Monday, 14 August 2017

Debut Spotlight: Annabel Fielding

Today it's my pleasure to be shining the debut spotlight on Annabel Fielding whose debut novel A Pearl for My Mistress was published last week.

Annabel Fielding, having graduated from the University of Arts London with an MA in Public Relations, is a PR assistant by day and a novelist by night. Being a self-professed history geek, she dedicates her free time to obscure biographies, solo travel and tea.

She also posts a mix of book reviews and travel photos on her blog at

England, 1934. Hester Blake, an ambitious girl from an industrial Northern town, finds a job as a lady's maid in a small aristocratic household.

Despite their impressive title and glorious past, the Fitzmartins are crumbling under the pressures of the new century. And in the cold isolation of these new surroundings, Hester ends up hopelessly besotted with her young mistress, Lady Lucy.

Accompanying Lucy on her London Season, Hester is plunged into a heady and decadent world. But hushed whispers of another war swirl beneath the capital… and soon, Hester finds herself the keeper of some of society’s most dangerous secrets…

To give you a taster of A Pearl for My Mistress you can read an extract from the Prologue below which is set in London in May 1933.
'You are going to give me the keys to your holiday home?' Charity asked with disbelief in her voice.  Lucy shared her perplexity.
'Why not?' Nora shrugged.  'As I've said, no one is going to live there for some time.  Father and Lady Isabelle are planning to spend this autumn in France.'
Eleanor almost never spoke of anyone with open bitterness.  However, Sir Frederick Palmer's second wife was never a 'mother' or even a 'stepmother' - always 'Lady Isabelle'.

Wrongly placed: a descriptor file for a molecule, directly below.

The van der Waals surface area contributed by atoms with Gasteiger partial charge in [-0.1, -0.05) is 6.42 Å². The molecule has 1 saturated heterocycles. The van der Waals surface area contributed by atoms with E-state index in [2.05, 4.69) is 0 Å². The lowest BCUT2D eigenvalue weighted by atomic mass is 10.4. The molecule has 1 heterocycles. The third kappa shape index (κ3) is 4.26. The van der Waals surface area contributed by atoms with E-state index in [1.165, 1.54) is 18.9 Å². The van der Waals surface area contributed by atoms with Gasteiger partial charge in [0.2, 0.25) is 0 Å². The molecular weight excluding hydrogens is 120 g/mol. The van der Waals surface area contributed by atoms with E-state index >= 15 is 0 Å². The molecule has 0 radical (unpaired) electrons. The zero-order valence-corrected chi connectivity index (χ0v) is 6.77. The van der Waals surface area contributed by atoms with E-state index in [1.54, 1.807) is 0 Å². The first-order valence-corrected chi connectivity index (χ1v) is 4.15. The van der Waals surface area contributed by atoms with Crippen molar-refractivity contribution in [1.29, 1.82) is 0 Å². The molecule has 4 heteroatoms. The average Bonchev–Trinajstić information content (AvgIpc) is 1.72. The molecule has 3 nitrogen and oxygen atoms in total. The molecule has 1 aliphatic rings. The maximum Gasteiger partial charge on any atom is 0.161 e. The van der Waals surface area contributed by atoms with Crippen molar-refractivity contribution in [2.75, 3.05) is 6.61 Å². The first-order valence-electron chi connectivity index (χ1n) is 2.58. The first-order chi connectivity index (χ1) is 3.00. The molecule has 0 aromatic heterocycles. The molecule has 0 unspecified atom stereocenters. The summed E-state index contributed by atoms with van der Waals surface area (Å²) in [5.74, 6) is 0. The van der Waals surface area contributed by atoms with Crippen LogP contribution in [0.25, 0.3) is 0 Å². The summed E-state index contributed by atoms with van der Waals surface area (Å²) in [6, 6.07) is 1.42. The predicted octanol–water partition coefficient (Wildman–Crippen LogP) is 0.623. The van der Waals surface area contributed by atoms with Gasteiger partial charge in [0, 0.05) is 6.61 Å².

'If you are sure that it will cause you no trouble...' Charity still sounded doubtful.
'Absolutely not!' Nora reached across the table to squeeze her hand. Charity flinched almost imperceptibly.  Lucy could understand that - Nora was charming, but her propensity for touching people like that always came across as a little startling.
'You are an angel.  I only hope the new government won't take offence at my visit.'
'Oh, that's probably the last thing you should worry about.'
'Well, people are telling all sorts of stories.'
'Believe me: I go to Venice every year, and I haven't noticed anything sinister so far.'
'It's not just Venice,' Charity remarked.  'The Continent as a whole is going a little wild lately.  Have you heard of what happened in Germany?'
'You mean the appointment of this new Reich Chancellor?  Oh, of course.  I'm afraid I missed the first flurry of gossip, though,' Eleanor confessed.  'I've spend almost the whole winter on that safari, and it's not easy to keep track of Kenyan rhinoceroses and European politics at the same time.  But everyone enlightened me once I came back.  Some people thought it to be a great joke, and, to be honest, I agree.  Wasn't he a common soldier?'
'I've heard he was a painter.'